With all these aspects in mind, let’s put this into practice going back to the shy character perspective.

Christopher Zeklin wants to become more out going, but traumas from past abuse within his house have taught him that a quiet voice, or no voice at all, is the less painful way of life. Echoes of pain all over the body have taught them that anger is a frightening thing, and growing up speckled with bruises leads to a taste in clothing that can be unforgivable in the hot summer sun.
Life was simply for Christopher until his company gets a new intern that threatens his own experience. With an outgoing personality, Kelly Dubois is a bundle of laughs, smiles and adventures from her home country in France. She has no trouble getting along with her peers and supervisors, fitting in with the crowd as if she’d been there all along.
The moment the two meet Kelly’s new agenda isn’t just making it in the company, she wants to get to know Christopher. With the trauma of his past still haunting him, and the overbearing personality of Kelly pushing him to be something he isn’t, Christopher’s ordinary life as a wallflower starts to crumble around him.

Alright, let’s analyze this example. Keep in mind, that not every aspect will be gleamed from a few short paragraphs. Your character development will go well beyond a simple blurb that would be found on the back of a book.
Character: Christopher Zeklin
Personality: Shy, quiet, extroverted, Patient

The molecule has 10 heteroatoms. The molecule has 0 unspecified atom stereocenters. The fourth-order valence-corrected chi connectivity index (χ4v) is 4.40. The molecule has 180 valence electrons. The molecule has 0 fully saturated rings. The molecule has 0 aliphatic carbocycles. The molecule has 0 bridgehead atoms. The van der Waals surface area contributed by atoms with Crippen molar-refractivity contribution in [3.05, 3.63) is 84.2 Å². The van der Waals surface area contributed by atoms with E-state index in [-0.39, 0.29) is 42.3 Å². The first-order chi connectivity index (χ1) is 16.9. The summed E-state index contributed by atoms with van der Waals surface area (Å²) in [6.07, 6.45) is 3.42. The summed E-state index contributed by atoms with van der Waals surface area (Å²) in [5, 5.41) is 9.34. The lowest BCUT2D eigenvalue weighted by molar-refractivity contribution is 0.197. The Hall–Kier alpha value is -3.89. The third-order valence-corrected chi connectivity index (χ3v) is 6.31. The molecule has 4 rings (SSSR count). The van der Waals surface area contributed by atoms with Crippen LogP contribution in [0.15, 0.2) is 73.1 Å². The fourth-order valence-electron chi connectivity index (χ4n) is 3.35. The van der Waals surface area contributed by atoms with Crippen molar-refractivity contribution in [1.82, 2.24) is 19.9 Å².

Traits: From what we can gauge from the text, they’re most likely a follower over a leader. They seem like someone who would be jumpy and not very argumentative.
Background: He’s from an abusive household which has taught him he’s better off remaining quiet rather than speaking his mind. This has led him to have a relatively quiet and lonely life as he doesn’t appear to get along with other people.
Hobbies: We’re not given anything concrete, but based of his personality and what we’re given from his past, we can predict the types of activities he may be interested in.
Likes/Dislikes: We know that he doesn’t like conflict, and he doesn’t like his current personality.
Clothing/Style: Based on his past abuse, he would seem to have an affinity for clothing that hides skin such as long sleeves, sweatshirts, jeans, and jackets.
Inner Struggle: He wants to become more outgoing, but his past tethers him to his current way of life. It’s a conflict between who he wants to become and who he already is.
Outer Struggle: This would be Kelly pushing him past his comfort levels to become something he currently isn’t.

I hope this post has been of some help to you. I only brushed the surface of character creation and development, but if you’d like more on the topic, let me know. If there’s another topic you’d like me to cover head on over to the Contact Me page and send your suggestion my way; otherwise leave a comment on the post. How do you develop and flesh out your character? I’d love to know. Until the next post.

All the best.